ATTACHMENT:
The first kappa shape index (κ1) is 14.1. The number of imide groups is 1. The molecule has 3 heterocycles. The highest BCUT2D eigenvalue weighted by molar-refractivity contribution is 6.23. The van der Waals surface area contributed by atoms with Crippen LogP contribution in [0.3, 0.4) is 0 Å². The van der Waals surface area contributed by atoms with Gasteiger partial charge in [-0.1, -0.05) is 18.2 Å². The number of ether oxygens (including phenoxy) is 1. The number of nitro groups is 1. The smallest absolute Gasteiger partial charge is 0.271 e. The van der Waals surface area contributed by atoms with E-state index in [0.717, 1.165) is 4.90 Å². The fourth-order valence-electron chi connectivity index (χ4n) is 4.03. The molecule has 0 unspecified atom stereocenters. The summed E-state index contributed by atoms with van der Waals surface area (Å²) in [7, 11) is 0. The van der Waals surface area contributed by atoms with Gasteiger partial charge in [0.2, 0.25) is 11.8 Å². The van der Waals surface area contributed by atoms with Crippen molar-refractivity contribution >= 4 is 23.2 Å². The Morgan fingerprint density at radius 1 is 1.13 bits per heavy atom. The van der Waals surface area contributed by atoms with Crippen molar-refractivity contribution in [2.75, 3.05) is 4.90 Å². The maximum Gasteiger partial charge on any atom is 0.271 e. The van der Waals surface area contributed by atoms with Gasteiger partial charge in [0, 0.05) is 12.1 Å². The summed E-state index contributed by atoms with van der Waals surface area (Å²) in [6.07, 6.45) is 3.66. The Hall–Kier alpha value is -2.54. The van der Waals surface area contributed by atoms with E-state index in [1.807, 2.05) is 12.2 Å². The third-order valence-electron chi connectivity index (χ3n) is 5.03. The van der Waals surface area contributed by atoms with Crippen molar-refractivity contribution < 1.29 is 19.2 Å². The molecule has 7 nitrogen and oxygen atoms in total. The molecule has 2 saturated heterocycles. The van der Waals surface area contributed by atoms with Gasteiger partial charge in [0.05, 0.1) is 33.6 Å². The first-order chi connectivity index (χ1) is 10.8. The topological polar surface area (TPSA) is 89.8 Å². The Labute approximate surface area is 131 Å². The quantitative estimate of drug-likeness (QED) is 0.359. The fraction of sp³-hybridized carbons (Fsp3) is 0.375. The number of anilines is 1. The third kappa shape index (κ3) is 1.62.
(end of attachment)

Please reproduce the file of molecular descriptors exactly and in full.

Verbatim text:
The first kappa shape index (κ1) is 14.1. The number of imide groups is 1. The molecule has 3 heterocycles. The highest BCUT2D eigenvalue weighted by molar-refractivity contribution is 6.23. The van der Waals surface area contributed by atoms with Crippen LogP contribution in [0.3, 0.4) is 0 Å². The van der Waals surface area contributed by atoms with Gasteiger partial charge in [-0.1, -0.05) is 18.2 Å². The number of ether oxygens (including phenoxy) is 1. The number of nitro groups is 1. The smallest absolute Gasteiger partial charge is 0.271 e. The van der Waals surface area contributed by atoms with E-state index in [0.717, 1.165) is 4.90 Å². The fourth-order valence-electron chi connectivity index (χ4n) is 4.03. The molecule has 0 unspecified atom stereocenters. The summed E-state index contributed by atoms with van der Waals surface area (Å²) in [7, 11) is 0. The van der Waals surface area contributed by atoms with Gasteiger partial charge in [0.2, 0.25) is 11.8 Å². The van der Waals surface area contributed by atoms with Crippen molar-refractivity contribution >= 4 is 23.2 Å². The Morgan fingerprint density at radius 1 is 1.13 bits per heavy atom. The van der Waals surface area contributed by atoms with Crippen molar-refractivity contribution in [2.75, 3.05) is 4.90 Å². The maximum Gasteiger partial charge on any atom is 0.271 e. The van der Waals surface area contributed by atoms with Gasteiger partial charge in [0, 0.05) is 12.1 Å². The summed E-state index contributed by atoms with van der Waals surface area (Å²) in [6.07, 6.45) is 3.66. The Hall–Kier alpha value is -2.54. The van der Waals surface area contributed by atoms with E-state index in [1.807, 2.05) is 12.2 Å². The third-order valence-electron chi connectivity index (χ3n) is 5.03. The van der Waals surface area contributed by atoms with Crippen molar-refractivity contribution < 1.29 is 19.2 Å². The molecule has 7 nitrogen and oxygen atoms in total. The molecule has 2 saturated heterocycles. The van der Waals surface area contributed by atoms with Gasteiger partial charge in [0.05, 0.1) is 33.6 Å². The first-order chi connectivity index (χ1) is 10.8. The topological polar surface area (TPSA) is 89.8 Å². The Labute approximate surface area is 131 Å². The quantitative estimate of drug-likeness (QED) is 0.359. The fraction of sp³-hybridized carbons (Fsp3) is 0.375. The number of anilines is 1. The third kappa shape index (κ3) is 1.62.